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Why Building Trust Through Content Matters

Why should you spend time creating expert content when there’s so much else going on in your business? It’s a question we get asked a lot here at YEC.

The simplest answer is that publishing valuable, non-promotional content on a consistent basis creates trust, and trust leads to business opportunity. Expert content isn’t about selling -- it’s about educating and informing your audience over time. I recently spoke with John Hall, YEC member and CEO of Influence & Co. (the company that powers our Editorial Concierge service), who distills the benefits of content marketing into a simple formula:

Trust + Top of Mind = Opportunity

“When you gain trust with an audience and then you stay on top of their mind, opportunity happens. It could be a sale, it could be brand advocacy, but ultimately, if those two things are happening, you’re going to benefit.”

Becoming a go-to resource for your audience can mean the difference between getting a keynote speaker gig or being in the audience; between nabbing an important meeting or sending cold emails; and more importantly, between a customer trusting you with their personal information (and eventually, money) -- or going to your competitors instead.

The Benefits of Educating vs. Selling

Content marketing is increasingly important to businesses large and small. Content Marketing Institute’s 2016 annual research surveys of marketers in North America found that 76 percent of B2C respondents’ organizations now use content marketing, compared to 88 percent of B2B marketers’. Both surveys revealed that companies plan to create even more content in 2016.

“Twenty or 30 years ago, you could just do direct selling,” Hall explains. “Now we’re in this era of the informed customer where they know the information is out there -- and your brand has to be one that is getting that information to them and gaining their trust.”

While specific objectives will vary company to company, here are some high-level benefits of this “informed customer” approach, regardless of your industry:

  • Trust: Consistently valuable content creates trust: in your brand, your company and your ability to deliver on your promises. And trust leads to opportunity -- with investors, customers, partners and potential hires.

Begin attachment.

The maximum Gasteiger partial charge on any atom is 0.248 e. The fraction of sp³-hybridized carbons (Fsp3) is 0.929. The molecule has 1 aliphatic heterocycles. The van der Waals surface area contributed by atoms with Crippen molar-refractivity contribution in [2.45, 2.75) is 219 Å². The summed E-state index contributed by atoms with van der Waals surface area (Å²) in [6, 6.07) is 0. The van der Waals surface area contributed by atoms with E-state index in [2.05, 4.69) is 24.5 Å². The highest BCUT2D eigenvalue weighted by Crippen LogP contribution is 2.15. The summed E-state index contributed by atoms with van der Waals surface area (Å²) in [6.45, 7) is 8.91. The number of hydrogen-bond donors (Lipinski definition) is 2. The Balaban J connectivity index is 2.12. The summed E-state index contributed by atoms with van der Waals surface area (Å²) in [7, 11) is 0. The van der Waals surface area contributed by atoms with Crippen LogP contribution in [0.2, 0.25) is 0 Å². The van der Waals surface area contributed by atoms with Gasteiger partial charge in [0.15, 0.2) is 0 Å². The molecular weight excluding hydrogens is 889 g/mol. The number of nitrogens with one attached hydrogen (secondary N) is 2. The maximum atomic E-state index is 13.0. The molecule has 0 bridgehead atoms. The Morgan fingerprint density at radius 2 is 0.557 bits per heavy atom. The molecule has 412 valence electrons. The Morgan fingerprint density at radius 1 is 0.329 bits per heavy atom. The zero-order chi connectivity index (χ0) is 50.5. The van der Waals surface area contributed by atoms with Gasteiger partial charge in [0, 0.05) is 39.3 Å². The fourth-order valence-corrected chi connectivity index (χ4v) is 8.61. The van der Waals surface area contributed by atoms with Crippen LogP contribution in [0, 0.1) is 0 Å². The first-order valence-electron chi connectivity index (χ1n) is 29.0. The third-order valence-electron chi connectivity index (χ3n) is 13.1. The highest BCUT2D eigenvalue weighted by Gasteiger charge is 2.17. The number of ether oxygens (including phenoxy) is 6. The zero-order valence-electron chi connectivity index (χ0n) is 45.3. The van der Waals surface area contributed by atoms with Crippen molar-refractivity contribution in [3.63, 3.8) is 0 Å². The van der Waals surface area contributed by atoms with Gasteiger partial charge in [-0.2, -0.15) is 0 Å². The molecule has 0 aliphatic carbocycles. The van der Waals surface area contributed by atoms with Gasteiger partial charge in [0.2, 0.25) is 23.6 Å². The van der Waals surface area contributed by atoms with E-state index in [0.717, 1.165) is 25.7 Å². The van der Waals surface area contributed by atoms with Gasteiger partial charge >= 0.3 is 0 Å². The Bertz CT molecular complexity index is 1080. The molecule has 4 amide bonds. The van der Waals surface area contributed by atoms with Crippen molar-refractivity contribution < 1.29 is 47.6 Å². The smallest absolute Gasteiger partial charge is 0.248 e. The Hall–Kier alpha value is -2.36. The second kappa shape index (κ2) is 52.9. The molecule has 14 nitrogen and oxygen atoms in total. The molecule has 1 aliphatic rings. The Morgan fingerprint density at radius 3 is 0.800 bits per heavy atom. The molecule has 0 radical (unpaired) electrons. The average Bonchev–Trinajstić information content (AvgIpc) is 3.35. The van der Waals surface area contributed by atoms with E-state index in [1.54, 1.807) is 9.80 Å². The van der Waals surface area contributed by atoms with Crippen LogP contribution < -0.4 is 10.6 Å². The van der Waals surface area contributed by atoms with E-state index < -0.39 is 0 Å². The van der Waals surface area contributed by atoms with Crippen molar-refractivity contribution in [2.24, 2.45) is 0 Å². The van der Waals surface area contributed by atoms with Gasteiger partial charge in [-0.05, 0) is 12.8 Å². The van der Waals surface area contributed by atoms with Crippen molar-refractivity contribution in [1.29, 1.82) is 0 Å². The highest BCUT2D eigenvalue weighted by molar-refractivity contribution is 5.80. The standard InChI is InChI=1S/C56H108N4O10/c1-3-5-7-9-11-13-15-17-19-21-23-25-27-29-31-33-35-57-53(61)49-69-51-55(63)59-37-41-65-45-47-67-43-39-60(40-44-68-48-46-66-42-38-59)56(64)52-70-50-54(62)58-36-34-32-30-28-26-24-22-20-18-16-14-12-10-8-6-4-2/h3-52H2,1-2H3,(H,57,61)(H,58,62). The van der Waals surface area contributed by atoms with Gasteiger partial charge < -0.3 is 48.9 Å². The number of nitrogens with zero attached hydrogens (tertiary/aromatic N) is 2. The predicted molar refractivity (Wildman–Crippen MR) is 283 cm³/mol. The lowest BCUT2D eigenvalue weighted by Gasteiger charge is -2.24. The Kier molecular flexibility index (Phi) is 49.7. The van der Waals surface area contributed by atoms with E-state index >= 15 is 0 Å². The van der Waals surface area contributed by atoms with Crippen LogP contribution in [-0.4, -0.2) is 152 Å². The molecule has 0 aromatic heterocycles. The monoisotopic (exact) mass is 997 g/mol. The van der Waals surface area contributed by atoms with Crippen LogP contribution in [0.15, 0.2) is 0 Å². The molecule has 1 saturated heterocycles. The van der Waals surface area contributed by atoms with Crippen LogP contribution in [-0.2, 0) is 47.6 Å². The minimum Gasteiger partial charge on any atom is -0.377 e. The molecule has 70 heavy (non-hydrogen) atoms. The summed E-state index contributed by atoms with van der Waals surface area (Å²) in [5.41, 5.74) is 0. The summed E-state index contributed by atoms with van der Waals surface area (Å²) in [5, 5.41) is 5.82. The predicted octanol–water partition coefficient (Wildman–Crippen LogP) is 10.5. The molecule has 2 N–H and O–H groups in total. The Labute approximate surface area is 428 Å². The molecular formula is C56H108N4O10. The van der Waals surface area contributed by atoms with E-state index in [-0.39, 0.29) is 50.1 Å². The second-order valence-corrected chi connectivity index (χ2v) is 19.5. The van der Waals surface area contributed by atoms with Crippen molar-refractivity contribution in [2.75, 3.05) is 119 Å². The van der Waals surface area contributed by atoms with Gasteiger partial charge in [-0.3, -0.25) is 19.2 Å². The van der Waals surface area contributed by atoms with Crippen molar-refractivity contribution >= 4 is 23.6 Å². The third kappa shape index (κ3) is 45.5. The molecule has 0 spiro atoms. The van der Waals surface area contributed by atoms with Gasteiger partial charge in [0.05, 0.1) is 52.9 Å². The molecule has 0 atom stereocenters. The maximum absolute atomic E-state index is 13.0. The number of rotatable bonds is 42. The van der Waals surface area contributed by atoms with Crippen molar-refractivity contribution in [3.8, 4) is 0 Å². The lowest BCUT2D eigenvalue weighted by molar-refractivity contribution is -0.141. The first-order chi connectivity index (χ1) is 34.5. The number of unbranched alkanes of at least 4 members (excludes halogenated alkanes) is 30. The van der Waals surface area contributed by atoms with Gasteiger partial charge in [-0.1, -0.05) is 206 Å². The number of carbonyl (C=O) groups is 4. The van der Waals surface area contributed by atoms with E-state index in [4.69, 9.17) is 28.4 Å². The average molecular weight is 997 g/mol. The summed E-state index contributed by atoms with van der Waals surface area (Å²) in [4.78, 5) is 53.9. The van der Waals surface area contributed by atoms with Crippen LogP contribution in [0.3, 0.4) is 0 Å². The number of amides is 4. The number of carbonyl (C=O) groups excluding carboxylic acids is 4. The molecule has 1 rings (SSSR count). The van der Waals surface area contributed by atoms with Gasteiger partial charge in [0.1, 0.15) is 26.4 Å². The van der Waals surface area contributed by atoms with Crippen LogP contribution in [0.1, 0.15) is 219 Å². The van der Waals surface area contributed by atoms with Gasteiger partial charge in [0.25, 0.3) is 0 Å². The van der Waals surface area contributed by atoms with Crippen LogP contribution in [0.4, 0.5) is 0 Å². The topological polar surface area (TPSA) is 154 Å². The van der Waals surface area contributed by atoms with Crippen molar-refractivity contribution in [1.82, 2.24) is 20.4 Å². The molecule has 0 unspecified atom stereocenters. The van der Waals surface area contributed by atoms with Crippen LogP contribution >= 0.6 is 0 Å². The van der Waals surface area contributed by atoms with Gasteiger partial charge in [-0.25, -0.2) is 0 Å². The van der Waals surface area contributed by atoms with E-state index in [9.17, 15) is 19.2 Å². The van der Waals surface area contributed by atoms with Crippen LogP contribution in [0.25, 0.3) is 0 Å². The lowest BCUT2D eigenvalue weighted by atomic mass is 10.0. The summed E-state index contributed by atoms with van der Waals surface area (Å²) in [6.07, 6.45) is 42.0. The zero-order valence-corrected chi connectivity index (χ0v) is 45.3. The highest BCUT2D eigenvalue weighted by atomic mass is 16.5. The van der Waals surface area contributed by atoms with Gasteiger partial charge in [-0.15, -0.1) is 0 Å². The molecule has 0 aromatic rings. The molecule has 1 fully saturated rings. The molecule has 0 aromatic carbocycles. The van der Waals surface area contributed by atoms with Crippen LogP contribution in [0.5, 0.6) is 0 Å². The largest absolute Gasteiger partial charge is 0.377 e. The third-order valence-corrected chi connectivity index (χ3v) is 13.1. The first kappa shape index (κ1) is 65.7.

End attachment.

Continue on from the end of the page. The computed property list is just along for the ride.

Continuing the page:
• Engagement: People don’t interact with ads per se. But they do interact with (and share) content that educates, informs and entertains.
  • Sales: Expert content that addresses customer pain points or topics of interest can serve as useful collateral for your sales team. And of course, contributing content to other websites can generate inbound leads and referral traffic too.
  • Hiring: Top talent isn’t easy to entice -- unless your organization is seen as a trusted leader to prospects who value your culture and authority.
  • Culture: Here’s a fun idea from my conversation with Hall: try using your content marketing pieces during onboarding to help new hires get up to speed on your brand’s mission, message and culture.

TIP: For more information about creating and executing a complete strategy, Hall outlines 5 critical factors for content marketing success here.

3 Ways to Get Started

In addition to creating informational content on your website and for marketing channels (e.g. email, social, white papers or research reports), contributing content to other sites and publishers is an important component of any content marketing strategy.

Participating in our brand-building and publishing opportunities is an easy way to get started, allowing you to reach a wider audience and build credibility where it counts.

Here are three ideas to kick off your efforts:

  1. Answer Expert Panels: By answering several questions each month on topics you know your audience cares about, you’ll position yourself as an expert in a variety of publications, from Mashable to Inc. and The Huffington Post.
  2. Submit an expert article: While articles do require an investment of time, they are also a unique opportunity for you to build your thought leadership platform in a public venue. Start by identifying topics that align with your organization’s goals -- e.g. generating quality leads, hiring top talent or attracting business development opportunities -- and create expert educational content that helps, instead of sells, your target audience.
  3. Share a recent accomplishment with our blog editors: If you’re tight on time, this is a great way to get a quick writeup about your company featured on our blog.